For those who are fortunate enough to be able to say they can afford to either rent a place to live or buy the property they want to live in, the question of whether to rent or buy cannot help but come up. Affordability is probably the main reason why people would perhaps have to choose to rent over buying because it really just works out cheaper to rent a place to stay than to commit to the upkeep of a property you’re paying off.

So if you can’t afford to buy a property, renting may very well be your only option, but you should be making plans to change your financial situation so that you at least have the choice between renting and buying. This is because as much as one option may make sense over the other in any given situation, it’s always better to have a choice.

How long do you plan to stay?

If you do indeed have a choice, the length of time you plan on staying in a specific area pretty much determines whether you should rent or buy. Naturally, it would make sense to buy if you plan on staying for a long time, with the duration of your stay approaching forever. So if you’re planning to retire at a particular place, buying is definitely the better option. There are other advantages to buying as well, such as the fact that you can rent the place out if you ever have to move somewhere else. In this way, you can essentially have someone else pay off your bond as a tenant, as a good way to climb the property ladder.

So generally I’d say if you can afford to buy, then buy, but there are some advantages to renting as well, although renting should really only be a temporary solution.

Hidden costs

These days, people say buying a house is cheaper than renting in the long run. That’s because rent is at an all-time high, to the point where paying a mortgage can be a quarter of the price. However, there are costs to homeownership to factor in before you can truly say you have made a savings.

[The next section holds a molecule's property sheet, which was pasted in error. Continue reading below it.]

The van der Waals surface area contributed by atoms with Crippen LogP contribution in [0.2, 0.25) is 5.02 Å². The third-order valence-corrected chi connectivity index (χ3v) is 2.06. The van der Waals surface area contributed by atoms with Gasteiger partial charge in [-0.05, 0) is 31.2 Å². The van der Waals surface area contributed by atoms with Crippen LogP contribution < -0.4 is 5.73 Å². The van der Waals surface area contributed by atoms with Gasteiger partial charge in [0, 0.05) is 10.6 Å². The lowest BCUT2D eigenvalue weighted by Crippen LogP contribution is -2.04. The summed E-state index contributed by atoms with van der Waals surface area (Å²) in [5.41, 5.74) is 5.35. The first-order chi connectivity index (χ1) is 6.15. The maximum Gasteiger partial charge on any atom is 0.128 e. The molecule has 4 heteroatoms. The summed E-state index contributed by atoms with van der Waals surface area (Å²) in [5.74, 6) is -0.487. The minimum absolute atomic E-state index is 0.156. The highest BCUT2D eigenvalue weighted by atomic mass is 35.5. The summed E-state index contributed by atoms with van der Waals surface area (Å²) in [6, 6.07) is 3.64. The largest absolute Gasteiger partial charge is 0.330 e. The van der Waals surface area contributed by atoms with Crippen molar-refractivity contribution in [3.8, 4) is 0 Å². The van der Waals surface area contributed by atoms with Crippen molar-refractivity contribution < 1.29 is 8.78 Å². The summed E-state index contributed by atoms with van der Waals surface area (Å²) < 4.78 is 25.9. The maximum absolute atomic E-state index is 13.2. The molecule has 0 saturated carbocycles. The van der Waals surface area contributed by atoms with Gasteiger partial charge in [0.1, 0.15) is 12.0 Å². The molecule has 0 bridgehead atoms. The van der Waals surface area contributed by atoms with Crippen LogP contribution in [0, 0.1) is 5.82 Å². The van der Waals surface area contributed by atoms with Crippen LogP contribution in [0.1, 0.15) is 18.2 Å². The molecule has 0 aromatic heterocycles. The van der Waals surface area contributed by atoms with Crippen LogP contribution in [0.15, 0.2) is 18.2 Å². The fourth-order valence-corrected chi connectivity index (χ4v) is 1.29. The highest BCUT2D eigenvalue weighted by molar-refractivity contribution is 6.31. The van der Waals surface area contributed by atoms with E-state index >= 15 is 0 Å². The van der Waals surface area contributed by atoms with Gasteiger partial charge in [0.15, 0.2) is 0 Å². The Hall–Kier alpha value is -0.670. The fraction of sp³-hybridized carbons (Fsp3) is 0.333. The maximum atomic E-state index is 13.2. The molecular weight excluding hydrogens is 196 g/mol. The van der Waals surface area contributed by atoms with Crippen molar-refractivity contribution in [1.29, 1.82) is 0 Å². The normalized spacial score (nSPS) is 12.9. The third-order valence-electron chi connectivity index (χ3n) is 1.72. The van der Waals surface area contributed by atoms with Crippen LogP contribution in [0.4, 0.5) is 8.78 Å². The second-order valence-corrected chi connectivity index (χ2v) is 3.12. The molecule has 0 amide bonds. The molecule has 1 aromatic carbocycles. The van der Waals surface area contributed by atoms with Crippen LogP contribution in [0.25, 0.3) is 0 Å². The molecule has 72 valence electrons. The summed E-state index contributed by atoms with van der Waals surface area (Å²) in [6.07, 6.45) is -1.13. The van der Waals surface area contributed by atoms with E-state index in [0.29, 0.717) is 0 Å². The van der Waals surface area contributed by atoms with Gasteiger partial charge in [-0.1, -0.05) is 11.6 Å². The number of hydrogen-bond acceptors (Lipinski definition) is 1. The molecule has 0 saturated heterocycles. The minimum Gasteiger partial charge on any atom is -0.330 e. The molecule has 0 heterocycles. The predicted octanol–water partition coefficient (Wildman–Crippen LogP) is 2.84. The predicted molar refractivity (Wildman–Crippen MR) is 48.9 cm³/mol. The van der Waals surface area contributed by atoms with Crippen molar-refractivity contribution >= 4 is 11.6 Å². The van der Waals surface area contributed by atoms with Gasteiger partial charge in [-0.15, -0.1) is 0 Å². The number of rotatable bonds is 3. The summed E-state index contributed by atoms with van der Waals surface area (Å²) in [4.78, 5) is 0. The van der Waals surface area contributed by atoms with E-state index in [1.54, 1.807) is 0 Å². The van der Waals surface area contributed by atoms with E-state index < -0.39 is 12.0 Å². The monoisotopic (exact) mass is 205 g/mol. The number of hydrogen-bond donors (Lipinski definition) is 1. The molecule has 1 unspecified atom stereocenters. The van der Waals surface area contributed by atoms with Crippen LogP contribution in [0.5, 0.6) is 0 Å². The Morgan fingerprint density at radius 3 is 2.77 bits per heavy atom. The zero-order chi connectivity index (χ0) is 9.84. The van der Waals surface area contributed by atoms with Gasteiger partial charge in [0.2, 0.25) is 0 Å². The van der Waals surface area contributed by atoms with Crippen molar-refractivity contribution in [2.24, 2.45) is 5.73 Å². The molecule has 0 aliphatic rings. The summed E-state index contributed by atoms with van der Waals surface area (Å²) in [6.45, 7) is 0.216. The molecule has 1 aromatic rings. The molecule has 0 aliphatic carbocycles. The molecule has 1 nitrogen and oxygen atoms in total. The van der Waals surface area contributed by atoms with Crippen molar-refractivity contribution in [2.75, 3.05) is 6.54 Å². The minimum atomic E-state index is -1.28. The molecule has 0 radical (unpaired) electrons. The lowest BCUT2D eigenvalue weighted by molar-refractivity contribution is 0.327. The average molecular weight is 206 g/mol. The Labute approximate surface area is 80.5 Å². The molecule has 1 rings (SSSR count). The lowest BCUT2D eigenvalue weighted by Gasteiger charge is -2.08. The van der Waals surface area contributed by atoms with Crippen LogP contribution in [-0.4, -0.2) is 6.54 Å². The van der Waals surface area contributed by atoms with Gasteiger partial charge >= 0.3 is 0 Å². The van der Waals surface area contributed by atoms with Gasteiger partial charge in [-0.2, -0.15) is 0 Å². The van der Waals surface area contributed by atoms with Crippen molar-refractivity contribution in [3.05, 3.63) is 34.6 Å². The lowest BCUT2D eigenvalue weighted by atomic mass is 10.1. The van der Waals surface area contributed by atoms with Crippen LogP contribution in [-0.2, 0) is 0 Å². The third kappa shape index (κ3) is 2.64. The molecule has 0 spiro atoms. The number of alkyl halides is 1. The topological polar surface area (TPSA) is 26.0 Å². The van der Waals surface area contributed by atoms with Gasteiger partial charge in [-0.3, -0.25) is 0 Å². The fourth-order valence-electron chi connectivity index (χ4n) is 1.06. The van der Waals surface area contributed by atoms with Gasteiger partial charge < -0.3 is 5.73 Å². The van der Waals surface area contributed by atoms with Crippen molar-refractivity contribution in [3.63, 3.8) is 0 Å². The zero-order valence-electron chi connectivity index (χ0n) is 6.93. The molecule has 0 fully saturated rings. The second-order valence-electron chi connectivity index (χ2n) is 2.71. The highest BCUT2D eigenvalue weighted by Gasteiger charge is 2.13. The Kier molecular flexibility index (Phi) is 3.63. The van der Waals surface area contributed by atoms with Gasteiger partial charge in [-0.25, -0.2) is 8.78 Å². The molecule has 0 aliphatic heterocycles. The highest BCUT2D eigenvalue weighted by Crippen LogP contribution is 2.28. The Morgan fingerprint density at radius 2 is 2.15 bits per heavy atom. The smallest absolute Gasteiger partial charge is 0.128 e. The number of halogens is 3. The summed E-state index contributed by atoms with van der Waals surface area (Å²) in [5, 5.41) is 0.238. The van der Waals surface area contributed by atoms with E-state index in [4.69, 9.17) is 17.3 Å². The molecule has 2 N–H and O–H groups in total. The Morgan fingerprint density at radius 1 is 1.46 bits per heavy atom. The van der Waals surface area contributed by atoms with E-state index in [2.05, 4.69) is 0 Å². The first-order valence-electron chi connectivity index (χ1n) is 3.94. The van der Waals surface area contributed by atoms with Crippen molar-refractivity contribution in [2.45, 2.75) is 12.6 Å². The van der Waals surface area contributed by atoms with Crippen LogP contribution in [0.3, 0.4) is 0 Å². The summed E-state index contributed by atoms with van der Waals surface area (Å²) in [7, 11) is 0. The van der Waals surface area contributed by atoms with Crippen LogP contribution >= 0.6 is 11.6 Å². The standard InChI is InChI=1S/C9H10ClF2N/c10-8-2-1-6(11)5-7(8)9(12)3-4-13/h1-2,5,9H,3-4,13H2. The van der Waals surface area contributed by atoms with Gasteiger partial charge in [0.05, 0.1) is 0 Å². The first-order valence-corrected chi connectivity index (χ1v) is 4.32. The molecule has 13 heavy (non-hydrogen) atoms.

For example, with a rented property the landlord has to handle the majority of repairs and emergency situations. Boiler replacement, calling in Florida pest control exterminators, and repairing flood damage are all problems that can be remedied by your landlord. As a homeowner you would be footing the bill for all of those yourself, there’s nobody else to hand the costs to.

Futhermore, other costs of home ownership include, home security, home insurance, and any special fees you may have to pay for your land (e.g. private road and parking maintenance, leasehold fees, ect). So should you decide to buy instead of rent, make sure you factor in costs like these.

What the market is currently like

Generally the value of a property appreciates and it’s perhaps a well-known fact that property is one of the only assets which actually appreciates in value. The value you get out of that appreciation isn’t always what it’s made out to be however, so you might want to delay an outright purchase a bit to assess the markets so that you can perhaps enter during a much more conducive buying time. As much as property appreciates in value, waiting it out a bit to take advantage of a property bubble burst could make a strong case for renting over buying.

Another case which would have you choosing to rent over buying is if you already own a property and you don’t necessarily want to sell. This applies even if you’re still paying off a bond on that property, so long as that property is generating some or all of the money required to pay off the bond eventually.

Capital gains take things in a whole different direction and if you are indeed chasing capital gains over investing in property for cash-flow, you likely have large sums of money available in cash and so buying over renting definitely makes more sense in this instance.

Author: Katie

Katie is a finance specialist with one of the biggest firms in London. From savings to investments, there’s nothing she can’t advise on and she’s here to help spread the word and help you on your way to financial freedom.

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